By Ryan Chatelain
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For fans, the hiring of a coach should be accompanied by, at the very least, a renewed sense of hope that better days are ahead.

But that doesn’t appear to be the case in several NFL cities where hirings were promptly followed by head-scratching.

A trend this year was promoting an assistant coach from the previous – losing – staff. Of course, we saw that here in New York when the Giants hired Ben McAdoo, the team’s offensive coordinator the past two seasons, as their new head coach.

First-time head coaches rarely ever move the excitement needle, and that’s OK. Every great coach was a first-time head coach at some point. But what is perplexing about the Giants‘ hiring of McAdoo is that, if the many reports prove to be true, very little will change on the staff otherwise, so the questions about whether former coach Tom Coughlin was solely being scapegoated for four consecutive non-playoff seasons were to be expected.

But it also makes you wonder whether McAdoo is being afforded all the power a new head coach generally receives, or does his tenure in some ways smell like that of a glorified interim coach? Because it’s hard to imagine if McAdoo had come from another team that he would pick Steve Spagnuolo, whose defenses have ranked dead last in the NFL the last two years that he has been a coordinator, to lead his defense.

MORE: Report: Spagnuolo Expected To Remain Giants’ Defensive Coordinator

Of all people, McAdoo should be worried most that Spagnuolo’s defense could potentially torpedo his first head coaching gig. McAdoo earned the promotion because his offense was a top-10 unit the past two seasons, but all the Giants as a team had to show for that production were back-to-back 6-10 seasons. Why? The defense was lousy, more so in 2015, when it yielded 420 yards and 27.6 points per game under Spagnuolo. Meanwhile, six of Big Blue’s 10 losses came in the final 75 seconds of regulation or in overtime.

The situations are strikingly similar in Tampa Bay and Tennessee. The Buccaneers promoted offensive coordinator Dirk Koetter. Like McAdoo, he is a first-time NFL head coach. Like McAdoo, his offense was a top-10 unit. And like McAdoo, a big reason he landed the job was because the team brass thought his continued presence was best for the team’s franchise quarterback.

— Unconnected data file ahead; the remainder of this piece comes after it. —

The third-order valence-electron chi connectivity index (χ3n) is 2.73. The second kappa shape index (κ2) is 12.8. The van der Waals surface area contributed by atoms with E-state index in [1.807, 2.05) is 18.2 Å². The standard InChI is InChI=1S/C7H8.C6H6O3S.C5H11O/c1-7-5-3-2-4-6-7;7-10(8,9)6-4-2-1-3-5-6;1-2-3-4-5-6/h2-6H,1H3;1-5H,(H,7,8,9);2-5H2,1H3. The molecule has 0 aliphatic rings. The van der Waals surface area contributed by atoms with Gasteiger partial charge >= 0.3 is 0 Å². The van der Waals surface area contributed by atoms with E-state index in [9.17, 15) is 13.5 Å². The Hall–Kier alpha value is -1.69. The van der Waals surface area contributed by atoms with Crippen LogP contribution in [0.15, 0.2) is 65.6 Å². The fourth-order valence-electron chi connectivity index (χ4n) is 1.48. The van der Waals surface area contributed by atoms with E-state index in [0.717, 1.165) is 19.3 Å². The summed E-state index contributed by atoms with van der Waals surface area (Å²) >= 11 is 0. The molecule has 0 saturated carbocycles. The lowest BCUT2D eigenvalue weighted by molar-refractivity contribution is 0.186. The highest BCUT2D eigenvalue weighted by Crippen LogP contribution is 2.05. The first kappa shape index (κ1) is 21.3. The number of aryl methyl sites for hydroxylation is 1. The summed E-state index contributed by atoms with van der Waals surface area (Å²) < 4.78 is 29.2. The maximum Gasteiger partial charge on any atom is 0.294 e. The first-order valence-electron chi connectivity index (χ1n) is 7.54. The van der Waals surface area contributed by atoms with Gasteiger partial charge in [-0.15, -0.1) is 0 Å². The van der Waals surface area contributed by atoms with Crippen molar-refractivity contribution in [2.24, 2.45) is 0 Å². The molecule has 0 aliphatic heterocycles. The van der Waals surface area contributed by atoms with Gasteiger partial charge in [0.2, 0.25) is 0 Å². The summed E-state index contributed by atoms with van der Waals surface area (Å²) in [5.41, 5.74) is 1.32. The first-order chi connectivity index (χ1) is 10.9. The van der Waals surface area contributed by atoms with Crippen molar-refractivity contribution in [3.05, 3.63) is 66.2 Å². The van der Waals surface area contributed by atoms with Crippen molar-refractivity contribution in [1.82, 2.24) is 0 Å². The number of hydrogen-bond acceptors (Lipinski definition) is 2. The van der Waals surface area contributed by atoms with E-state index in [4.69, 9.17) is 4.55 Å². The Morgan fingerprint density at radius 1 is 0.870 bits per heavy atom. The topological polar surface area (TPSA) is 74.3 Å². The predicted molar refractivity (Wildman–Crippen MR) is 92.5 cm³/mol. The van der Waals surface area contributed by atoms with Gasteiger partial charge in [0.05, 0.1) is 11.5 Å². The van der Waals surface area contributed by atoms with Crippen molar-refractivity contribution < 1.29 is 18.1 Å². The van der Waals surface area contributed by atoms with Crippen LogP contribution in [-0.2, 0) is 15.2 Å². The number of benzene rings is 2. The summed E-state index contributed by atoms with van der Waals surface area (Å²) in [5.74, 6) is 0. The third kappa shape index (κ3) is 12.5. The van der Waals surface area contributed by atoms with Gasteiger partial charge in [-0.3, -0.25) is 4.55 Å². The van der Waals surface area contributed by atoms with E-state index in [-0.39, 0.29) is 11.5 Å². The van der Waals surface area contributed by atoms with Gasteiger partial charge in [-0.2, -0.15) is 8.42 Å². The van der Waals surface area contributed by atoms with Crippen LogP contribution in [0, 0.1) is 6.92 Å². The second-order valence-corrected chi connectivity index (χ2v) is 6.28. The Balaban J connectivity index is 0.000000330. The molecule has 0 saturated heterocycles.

Unlike McAdoo, however, at least Koetter is bringing in his own defensive coordinator (former Falcons coach Mike Smith). But still, if the Bucs’ owner and GM really wanted change, shouldn’t it have involved, you know, some more new people?

The Titans, meanwhile, have retained interim head coach and tight ends coach Mike Mularkey. He has (if you count the interim gig) been a head coach three times already and has an underwhelming 18-39 record. Making matters worse, Tennessee, is reportedly in talks to bring back defensive coordinator Ray Horton, whose unit finished 27th in scoring defense in 2015.

Excuse Titans fans if they’re already scanning lists of the top draft prospects for 2017.

Another hiring that raises questions is Hue Jackson in Cleveland, but for different reasons: What the heck is Jackson thinking?

The Browns are a certified mess from top to bottom, much like the Raiders were in 2011 when they fired Jackson after one 8-8 season. You would think Jackson, Cincinnati’s offensive coordinator the past two seasons and believed to be one of the hotter candidates on the market, would have held out for a situation with more stability at the top.

Adam Gase was also a hot name before the Dolphins scooped him up. He was the offensive coordinator for three seasons in Denver, where Peyton Manning routinely changed his play calls at the line of scrimmage. And in Chicago this season, Gase’s offense ranked just 21st.

The Dolphins haven’t hired an experienced NFL head coach since they added Dave Wannstedt in 2000. They also have reached the playoffs exactly once since Wannstedt resigned in 2004. Why not try a new approach and target an experienced leader this time around?

The highest-profile hiring of the offseason came in San Francisco, where the 49ers landed Chip Kelly. Kelly enjoyed back-to-back 10-6 seasons in Philadelphia before his ego got in the way – he became locked in a power struggle with the general manager, and when he was finally handed the keys to the personnel decisions, he sank his own ship.

Kelly could still prove to be a successful NFL head coach if you keep him focused on the Xs and Os. But didn’t San Francisco just rid itself of an egomaniacal former college coach who clashed with management?

Meanwhile, Kelly’s former team, the Eagles, hired Chiefs offensive coordinator Doug Pederson, who would have been a far easier sell to fans if he didn’t appear to be at least the team’s third choice behind McAdoo and Coughlin, according to reports.

Granted, at the root of this season’s curious hirings was a weak candidate pool. Many believed Sean Payton and Chuck Pagano were going to become available, and that never materialized.

But it seems this winter, more than in years past, teams learned little from the mistakes of their pasts before choosing the men who will lead them into their futures.

Follow Ryan on Twitter at @ryanchatelain

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